Four flights to quality of the 2000s in North America

Wall Street
Andrea Murad By Andrea Murad, CA Today

20 June 2017

Uncertainties in the world are what cause investors to preserve capital by moving money into safer investments, known as ‘flights to quality’. But how do we predict these flights and will the markets be guaranteed to act in similar manners?

Flights to quality happen for many reasons, like geopolitical concerns, unexpected election outcomes, military conflicts, terrorism events, trade wars or corporate scandals.

“Predicting flights to quality are difficult,” said Brian Rehling, co-head of global fixed income strategy for Wells Fargo Investment Institute. 

“You can predict them around recessions, but for other events, the whole reason you have a flight to quality is because there’s an unexpected event.”

Selling risky assets like equities to buy higher-quality fixed income and bonds (or hold cash or gold) creates market volatility. During a flight to quality, equity markets drop and bond demand rises.  

The biggest impact is generally not in short-term Treasury bills, but in prices for longer-term maturities in high-quality fixed income, said Brian. “If you were not just worried about reducing risk and wanted to make a bet off a risk event, you’d want to buy long-dated fixed income.”

What have been the triggers for a 'flight to quality' in recent times?

Enron energy crisis of 2000

Enron was an energy, commodities and services company that had been manipulating energy markets, which led to the California energy crisis and rolling black-outs starting in June 2000.

In 2001, Enron announced a third quarter loss of $618 million and the SEC opened an investigation.

Enron declared bankruptcy on December 2, 2001, becoming the largest bankruptcy in US history at the time. The company used special purpose vehicles to hide losses and investors fled to safe havens to avoid corporate credit risk and weaknesses in commodities.

September 11, 2001 terrorist attacks

US markets came to a standstill when terrorists hijacked four planes on September 11, 2001. Stock markets closed and, when they reopened four trading days later, the Dow dropped 7.13% to 8,920.70. This was the worst one-day drop ever as the US fell deeper into recession.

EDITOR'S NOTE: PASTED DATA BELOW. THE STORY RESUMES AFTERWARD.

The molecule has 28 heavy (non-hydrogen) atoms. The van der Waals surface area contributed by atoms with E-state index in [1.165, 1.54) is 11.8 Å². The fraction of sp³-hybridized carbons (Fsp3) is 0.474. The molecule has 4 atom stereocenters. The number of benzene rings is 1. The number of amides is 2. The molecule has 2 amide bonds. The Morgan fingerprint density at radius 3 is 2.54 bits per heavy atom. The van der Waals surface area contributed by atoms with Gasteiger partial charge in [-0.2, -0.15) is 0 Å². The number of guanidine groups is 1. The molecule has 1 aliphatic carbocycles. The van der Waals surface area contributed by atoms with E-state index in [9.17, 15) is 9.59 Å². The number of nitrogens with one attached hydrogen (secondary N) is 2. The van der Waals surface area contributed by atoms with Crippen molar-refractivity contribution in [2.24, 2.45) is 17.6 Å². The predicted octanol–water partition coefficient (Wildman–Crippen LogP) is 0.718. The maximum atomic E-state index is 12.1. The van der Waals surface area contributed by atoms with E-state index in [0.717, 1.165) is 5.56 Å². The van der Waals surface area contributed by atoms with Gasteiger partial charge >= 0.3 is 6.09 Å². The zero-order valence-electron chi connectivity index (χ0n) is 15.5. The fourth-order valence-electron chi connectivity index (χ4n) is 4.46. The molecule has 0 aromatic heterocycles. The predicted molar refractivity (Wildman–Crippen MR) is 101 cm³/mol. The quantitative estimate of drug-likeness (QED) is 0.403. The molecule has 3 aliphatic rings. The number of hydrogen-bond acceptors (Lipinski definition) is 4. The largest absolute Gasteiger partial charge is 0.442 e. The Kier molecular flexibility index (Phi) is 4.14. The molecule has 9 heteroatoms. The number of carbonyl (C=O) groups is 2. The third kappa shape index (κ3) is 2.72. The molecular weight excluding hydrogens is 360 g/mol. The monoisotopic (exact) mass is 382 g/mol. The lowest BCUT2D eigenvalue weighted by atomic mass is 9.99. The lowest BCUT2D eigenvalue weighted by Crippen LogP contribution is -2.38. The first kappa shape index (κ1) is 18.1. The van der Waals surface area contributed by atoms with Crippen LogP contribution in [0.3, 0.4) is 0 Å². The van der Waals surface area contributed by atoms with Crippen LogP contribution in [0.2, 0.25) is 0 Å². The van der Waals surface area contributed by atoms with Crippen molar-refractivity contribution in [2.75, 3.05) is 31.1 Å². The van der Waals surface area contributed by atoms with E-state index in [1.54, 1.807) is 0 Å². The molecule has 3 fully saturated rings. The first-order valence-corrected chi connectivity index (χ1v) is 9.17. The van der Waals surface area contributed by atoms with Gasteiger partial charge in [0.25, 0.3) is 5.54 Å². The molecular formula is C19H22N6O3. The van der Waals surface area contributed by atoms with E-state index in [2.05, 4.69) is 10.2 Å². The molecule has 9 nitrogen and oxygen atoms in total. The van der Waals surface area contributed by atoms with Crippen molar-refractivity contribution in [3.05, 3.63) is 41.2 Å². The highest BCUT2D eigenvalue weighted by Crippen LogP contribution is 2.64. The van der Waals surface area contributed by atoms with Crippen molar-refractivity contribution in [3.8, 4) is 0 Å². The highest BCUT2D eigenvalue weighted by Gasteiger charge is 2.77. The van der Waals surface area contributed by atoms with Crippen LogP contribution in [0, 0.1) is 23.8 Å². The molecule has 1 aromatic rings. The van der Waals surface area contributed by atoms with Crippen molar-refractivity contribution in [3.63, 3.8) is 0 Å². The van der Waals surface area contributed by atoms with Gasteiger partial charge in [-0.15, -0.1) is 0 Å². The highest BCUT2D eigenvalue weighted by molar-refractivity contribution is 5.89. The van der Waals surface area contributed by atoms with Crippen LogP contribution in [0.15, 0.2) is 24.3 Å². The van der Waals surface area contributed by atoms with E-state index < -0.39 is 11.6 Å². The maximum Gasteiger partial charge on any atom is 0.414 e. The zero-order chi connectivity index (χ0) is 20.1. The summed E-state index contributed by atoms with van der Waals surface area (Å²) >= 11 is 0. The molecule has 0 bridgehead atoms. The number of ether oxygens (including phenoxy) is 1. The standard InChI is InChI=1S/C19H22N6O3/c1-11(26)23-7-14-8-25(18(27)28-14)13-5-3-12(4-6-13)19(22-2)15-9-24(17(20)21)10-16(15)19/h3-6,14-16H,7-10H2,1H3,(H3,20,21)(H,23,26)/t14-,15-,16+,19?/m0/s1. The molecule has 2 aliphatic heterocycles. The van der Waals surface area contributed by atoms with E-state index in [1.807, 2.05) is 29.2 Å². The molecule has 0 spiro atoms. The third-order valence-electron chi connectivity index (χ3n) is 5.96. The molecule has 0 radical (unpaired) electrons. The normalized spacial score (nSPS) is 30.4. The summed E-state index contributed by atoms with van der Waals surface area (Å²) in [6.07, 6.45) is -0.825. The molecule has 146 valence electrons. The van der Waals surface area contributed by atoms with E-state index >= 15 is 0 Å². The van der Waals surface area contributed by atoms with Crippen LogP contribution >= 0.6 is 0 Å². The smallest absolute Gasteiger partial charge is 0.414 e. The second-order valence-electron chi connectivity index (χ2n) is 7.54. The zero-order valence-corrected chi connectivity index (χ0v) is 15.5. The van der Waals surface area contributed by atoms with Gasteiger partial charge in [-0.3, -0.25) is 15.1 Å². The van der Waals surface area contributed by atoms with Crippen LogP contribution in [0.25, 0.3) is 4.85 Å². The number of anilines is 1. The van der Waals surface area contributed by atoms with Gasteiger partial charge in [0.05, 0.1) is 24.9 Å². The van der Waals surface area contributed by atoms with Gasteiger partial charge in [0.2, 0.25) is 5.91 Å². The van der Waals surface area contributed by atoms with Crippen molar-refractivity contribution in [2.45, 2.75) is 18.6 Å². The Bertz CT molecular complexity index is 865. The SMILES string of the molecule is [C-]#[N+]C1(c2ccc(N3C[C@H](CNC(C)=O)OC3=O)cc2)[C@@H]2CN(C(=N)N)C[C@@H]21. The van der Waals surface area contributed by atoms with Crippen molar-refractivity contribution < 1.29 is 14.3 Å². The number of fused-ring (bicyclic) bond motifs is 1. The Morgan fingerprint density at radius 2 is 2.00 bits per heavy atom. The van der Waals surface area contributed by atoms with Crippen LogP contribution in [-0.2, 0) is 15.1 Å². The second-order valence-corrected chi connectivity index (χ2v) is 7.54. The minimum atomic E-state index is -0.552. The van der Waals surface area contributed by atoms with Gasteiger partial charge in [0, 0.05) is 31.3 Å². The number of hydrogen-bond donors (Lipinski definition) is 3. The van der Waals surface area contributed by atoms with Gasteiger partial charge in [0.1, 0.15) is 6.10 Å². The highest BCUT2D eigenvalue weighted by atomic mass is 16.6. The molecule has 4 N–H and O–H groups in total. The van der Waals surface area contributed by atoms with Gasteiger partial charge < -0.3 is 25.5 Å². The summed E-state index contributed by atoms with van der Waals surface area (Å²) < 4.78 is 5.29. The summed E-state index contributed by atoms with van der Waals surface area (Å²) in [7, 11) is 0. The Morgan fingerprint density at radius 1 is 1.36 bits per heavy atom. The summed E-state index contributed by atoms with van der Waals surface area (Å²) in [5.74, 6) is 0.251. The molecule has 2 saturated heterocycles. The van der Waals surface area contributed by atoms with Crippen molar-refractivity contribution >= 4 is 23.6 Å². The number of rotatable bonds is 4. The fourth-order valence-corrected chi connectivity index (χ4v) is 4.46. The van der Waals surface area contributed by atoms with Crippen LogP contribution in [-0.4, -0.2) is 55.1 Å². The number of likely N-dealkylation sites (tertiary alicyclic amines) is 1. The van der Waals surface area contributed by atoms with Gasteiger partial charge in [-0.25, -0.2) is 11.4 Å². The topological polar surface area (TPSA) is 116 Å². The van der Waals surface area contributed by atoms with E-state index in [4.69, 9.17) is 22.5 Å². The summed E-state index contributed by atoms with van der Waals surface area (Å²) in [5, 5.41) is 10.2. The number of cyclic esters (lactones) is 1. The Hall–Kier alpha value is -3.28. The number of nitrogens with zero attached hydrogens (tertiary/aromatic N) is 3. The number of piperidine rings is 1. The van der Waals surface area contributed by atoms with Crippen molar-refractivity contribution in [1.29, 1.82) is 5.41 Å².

Greek debt crisis of 2005

Hosting the 2004 Olympics exacerbated Greece’s economic problems, as public borrowing to fund the games contributed to a rising deficit. Austerity measures didn’t work, and the European Commission placed Greece under fiscal monitoring in 2005.

In February 2007, the US financial crisis triggered a global banking crisis and Greece had difficulty servicing its debt.

In December 2009, a rating agency downgrade of Greece’s debt increased the country’s borrowing costs.

In May 2010, the IMF and EU provided Greece with a €110 billion bailout over three years as worker strikes continued. Equity markets dropped, and investors bought Treasuries and held dollars to avoid potential capital losses.

2008 mortgage crash

US housing prices began to fall in 2006 in an overheated market driven by fraud in subprime mortgage originations. 

The mortgages had been packaged into complex fixed income securities and sold to investors: these high-yielding riskier bonds were attractive investments to banks and hedge funds in a low-interest rate environment.

As banks foreclosed on borrowers, the bonds financing these loans also started to have losses.

The credit crisis erupted in August 2007 with the failure of two Bear Stearns hedge funds that led to the bank’s sale to J.P. Morgan Chase & Co. on March 16, 2008. 

Lehman Brothers, the owners of five mortgage lenders, didn’t divest from the mortgage business and declared bankruptcy on September 15, 2008.

That same day, the Dow fell 504.49 points, or 4.4%, to 10,917.51 and Treasuries began to rally.


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